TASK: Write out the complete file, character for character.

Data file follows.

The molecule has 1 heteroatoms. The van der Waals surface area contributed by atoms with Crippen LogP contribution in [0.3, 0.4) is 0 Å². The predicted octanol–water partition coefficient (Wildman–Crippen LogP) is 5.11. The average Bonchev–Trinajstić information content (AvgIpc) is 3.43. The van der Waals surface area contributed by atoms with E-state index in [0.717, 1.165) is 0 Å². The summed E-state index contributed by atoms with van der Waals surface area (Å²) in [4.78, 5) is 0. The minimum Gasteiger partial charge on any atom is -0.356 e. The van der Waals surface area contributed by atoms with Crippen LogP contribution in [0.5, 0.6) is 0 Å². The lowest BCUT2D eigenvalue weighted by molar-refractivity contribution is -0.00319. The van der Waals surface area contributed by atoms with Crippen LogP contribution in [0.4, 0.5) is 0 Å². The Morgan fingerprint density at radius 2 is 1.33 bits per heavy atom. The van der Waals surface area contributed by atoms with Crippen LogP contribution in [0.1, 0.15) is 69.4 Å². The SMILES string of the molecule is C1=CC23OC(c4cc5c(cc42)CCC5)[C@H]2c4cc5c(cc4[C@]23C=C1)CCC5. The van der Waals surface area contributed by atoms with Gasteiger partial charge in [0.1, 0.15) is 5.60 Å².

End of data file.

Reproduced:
The molecule has 1 heteroatoms. The van der Waals surface area contributed by atoms with Crippen LogP contribution in [0.3, 0.4) is 0 Å². The predicted octanol–water partition coefficient (Wildman–Crippen LogP) is 5.11. The average Bonchev–Trinajstić information content (AvgIpc) is 3.43. The van der Waals surface area contributed by atoms with E-state index in [0.717, 1.165) is 0 Å². The summed E-state index contributed by atoms with van der Waals surface area (Å²) in [4.78, 5) is 0. The minimum Gasteiger partial charge on any atom is -0.356 e. The van der Waals surface area contributed by atoms with Crippen LogP contribution in [0.5, 0.6) is 0 Å². The lowest BCUT2D eigenvalue weighted by molar-refractivity contribution is -0.00319. The van der Waals surface area contributed by atoms with Crippen LogP contribution in [0.4, 0.5) is 0 Å². The Morgan fingerprint density at radius 2 is 1.33 bits per heavy atom. The van der Waals surface area contributed by atoms with Crippen LogP contribution in [0.1, 0.15) is 69.4 Å². The SMILES string of the molecule is C1=CC23OC(c4cc5c(cc42)CCC5)[C@H]2c4cc5c(cc4[C@]23C=C1)CCC5. The van der Waals surface area contributed by atoms with Gasteiger partial charge in [0.1, 0.15) is 5.60 Å².